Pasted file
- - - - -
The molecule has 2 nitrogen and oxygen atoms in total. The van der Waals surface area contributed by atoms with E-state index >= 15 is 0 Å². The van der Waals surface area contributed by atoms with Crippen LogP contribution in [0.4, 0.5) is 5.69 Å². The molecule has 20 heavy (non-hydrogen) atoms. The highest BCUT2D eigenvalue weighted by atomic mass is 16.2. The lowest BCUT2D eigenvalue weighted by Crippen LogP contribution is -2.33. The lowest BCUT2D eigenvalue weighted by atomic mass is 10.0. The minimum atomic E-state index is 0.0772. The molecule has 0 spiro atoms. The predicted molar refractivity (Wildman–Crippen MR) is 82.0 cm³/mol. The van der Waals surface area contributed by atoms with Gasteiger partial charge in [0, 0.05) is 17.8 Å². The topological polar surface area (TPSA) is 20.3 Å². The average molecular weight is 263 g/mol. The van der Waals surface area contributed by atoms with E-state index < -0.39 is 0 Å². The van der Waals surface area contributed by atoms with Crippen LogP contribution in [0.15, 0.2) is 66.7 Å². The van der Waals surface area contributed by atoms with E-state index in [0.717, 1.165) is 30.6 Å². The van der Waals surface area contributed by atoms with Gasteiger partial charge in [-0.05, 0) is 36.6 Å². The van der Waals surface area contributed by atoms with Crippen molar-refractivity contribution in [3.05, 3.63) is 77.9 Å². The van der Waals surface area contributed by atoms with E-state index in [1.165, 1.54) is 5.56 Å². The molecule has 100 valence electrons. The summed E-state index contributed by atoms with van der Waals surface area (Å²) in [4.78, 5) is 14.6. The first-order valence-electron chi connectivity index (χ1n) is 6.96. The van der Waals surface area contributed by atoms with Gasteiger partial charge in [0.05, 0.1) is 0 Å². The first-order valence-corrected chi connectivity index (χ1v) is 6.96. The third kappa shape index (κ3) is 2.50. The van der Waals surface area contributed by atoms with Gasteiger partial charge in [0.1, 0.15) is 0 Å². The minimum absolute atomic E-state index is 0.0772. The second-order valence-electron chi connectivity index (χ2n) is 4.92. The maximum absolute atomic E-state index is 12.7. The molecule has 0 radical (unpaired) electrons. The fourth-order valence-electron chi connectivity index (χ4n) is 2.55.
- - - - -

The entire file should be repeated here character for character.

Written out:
The molecule has 2 nitrogen and oxygen atoms in total. The van der Waals surface area contributed by atoms with E-state index >= 15 is 0 Å². The van der Waals surface area contributed by atoms with Crippen LogP contribution in [0.4, 0.5) is 5.69 Å². The molecule has 20 heavy (non-hydrogen) atoms. The highest BCUT2D eigenvalue weighted by atomic mass is 16.2. The lowest BCUT2D eigenvalue weighted by Crippen LogP contribution is -2.33. The lowest BCUT2D eigenvalue weighted by atomic mass is 10.0. The minimum atomic E-state index is 0.0772. The molecule has 0 spiro atoms. The predicted molar refractivity (Wildman–Crippen MR) is 82.0 cm³/mol. The van der Waals surface area contributed by atoms with Gasteiger partial charge in [0, 0.05) is 17.8 Å². The topological polar surface area (TPSA) is 20.3 Å². The average molecular weight is 263 g/mol. The van der Waals surface area contributed by atoms with E-state index < -0.39 is 0 Å². The van der Waals surface area contributed by atoms with Crippen LogP contribution in [0.15, 0.2) is 66.7 Å². The van der Waals surface area contributed by atoms with E-state index in [0.717, 1.165) is 30.6 Å². The van der Waals surface area contributed by atoms with Gasteiger partial charge in [-0.05, 0) is 36.6 Å². The van der Waals surface area contributed by atoms with Crippen molar-refractivity contribution in [3.05, 3.63) is 77.9 Å². The van der Waals surface area contributed by atoms with E-state index in [1.165, 1.54) is 5.56 Å². The molecule has 100 valence electrons. The summed E-state index contributed by atoms with van der Waals surface area (Å²) in [4.78, 5) is 14.6. The first-order valence-electron chi connectivity index (χ1n) is 6.96. The van der Waals surface area contributed by atoms with Gasteiger partial charge in [0.05, 0.1) is 0 Å². The first-order valence-corrected chi connectivity index (χ1v) is 6.96. The third kappa shape index (κ3) is 2.50. The van der Waals surface area contributed by atoms with Gasteiger partial charge in [0.1, 0.15) is 0 Å². The minimum absolute atomic E-state index is 0.0772. The second-order valence-electron chi connectivity index (χ2n) is 4.92. The maximum absolute atomic E-state index is 12.7. The molecule has 0 radical (unpaired) electrons. The fourth-order valence-electron chi connectivity index (χ4n) is 2.55.